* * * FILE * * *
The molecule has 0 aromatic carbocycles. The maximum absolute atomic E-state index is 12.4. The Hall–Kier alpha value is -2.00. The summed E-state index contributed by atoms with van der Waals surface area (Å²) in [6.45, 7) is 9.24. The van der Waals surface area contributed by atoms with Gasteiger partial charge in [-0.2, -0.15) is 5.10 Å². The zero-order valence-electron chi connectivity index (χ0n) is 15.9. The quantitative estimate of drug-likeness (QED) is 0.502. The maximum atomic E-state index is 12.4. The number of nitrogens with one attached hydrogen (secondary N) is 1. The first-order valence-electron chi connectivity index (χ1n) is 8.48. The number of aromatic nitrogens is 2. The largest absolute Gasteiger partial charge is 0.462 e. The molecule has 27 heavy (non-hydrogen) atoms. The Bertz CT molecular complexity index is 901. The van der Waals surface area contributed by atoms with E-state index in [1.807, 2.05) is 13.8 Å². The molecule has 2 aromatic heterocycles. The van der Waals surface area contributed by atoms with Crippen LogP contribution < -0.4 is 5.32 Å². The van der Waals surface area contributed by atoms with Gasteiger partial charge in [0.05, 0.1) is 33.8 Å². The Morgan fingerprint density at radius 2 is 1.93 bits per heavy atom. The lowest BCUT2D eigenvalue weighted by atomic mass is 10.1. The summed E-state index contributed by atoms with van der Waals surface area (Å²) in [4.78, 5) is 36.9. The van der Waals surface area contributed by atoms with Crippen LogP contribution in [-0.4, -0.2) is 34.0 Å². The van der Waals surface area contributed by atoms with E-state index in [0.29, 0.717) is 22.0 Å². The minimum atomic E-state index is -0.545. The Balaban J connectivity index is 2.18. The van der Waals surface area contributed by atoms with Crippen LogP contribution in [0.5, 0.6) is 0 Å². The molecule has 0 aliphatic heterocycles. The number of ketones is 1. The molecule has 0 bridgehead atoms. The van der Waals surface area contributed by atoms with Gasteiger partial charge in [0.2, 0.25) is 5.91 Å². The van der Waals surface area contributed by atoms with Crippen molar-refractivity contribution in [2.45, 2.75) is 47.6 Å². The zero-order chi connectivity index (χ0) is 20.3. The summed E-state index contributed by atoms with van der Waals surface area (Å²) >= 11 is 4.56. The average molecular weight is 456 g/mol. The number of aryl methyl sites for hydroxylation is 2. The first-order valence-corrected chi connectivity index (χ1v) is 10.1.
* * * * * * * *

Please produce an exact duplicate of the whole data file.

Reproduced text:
The molecule has 0 aromatic carbocycles. The maximum absolute atomic E-state index is 12.4. The Hall–Kier alpha value is -2.00. The summed E-state index contributed by atoms with van der Waals surface area (Å²) in [6.45, 7) is 9.24. The van der Waals surface area contributed by atoms with Gasteiger partial charge in [-0.2, -0.15) is 5.10 Å². The zero-order valence-electron chi connectivity index (χ0n) is 15.9. The quantitative estimate of drug-likeness (QED) is 0.502. The maximum atomic E-state index is 12.4. The number of nitrogens with one attached hydrogen (secondary N) is 1. The first-order valence-electron chi connectivity index (χ1n) is 8.48. The number of aromatic nitrogens is 2. The largest absolute Gasteiger partial charge is 0.462 e. The molecule has 27 heavy (non-hydrogen) atoms. The Bertz CT molecular complexity index is 901. The van der Waals surface area contributed by atoms with E-state index in [1.807, 2.05) is 13.8 Å². The molecule has 2 aromatic heterocycles. The van der Waals surface area contributed by atoms with Crippen LogP contribution < -0.4 is 5.32 Å². The van der Waals surface area contributed by atoms with Gasteiger partial charge in [0.05, 0.1) is 33.8 Å². The Morgan fingerprint density at radius 2 is 1.93 bits per heavy atom. The lowest BCUT2D eigenvalue weighted by atomic mass is 10.1. The summed E-state index contributed by atoms with van der Waals surface area (Å²) in [4.78, 5) is 36.9. The van der Waals surface area contributed by atoms with Crippen LogP contribution in [-0.4, -0.2) is 34.0 Å². The van der Waals surface area contributed by atoms with E-state index in [0.29, 0.717) is 22.0 Å². The minimum atomic E-state index is -0.545. The Balaban J connectivity index is 2.18. The van der Waals surface area contributed by atoms with Crippen LogP contribution in [0.5, 0.6) is 0 Å². The molecule has 0 aliphatic heterocycles. The number of ketones is 1. The molecule has 0 bridgehead atoms. The van der Waals surface area contributed by atoms with Gasteiger partial charge in [0.2, 0.25) is 5.91 Å². The van der Waals surface area contributed by atoms with Crippen molar-refractivity contribution in [2.45, 2.75) is 47.6 Å². The zero-order chi connectivity index (χ0) is 20.3. The summed E-state index contributed by atoms with van der Waals surface area (Å²) >= 11 is 4.56. The average molecular weight is 456 g/mol. The number of aryl methyl sites for hydroxylation is 2. The first-order valence-corrected chi connectivity index (χ1v) is 10.1.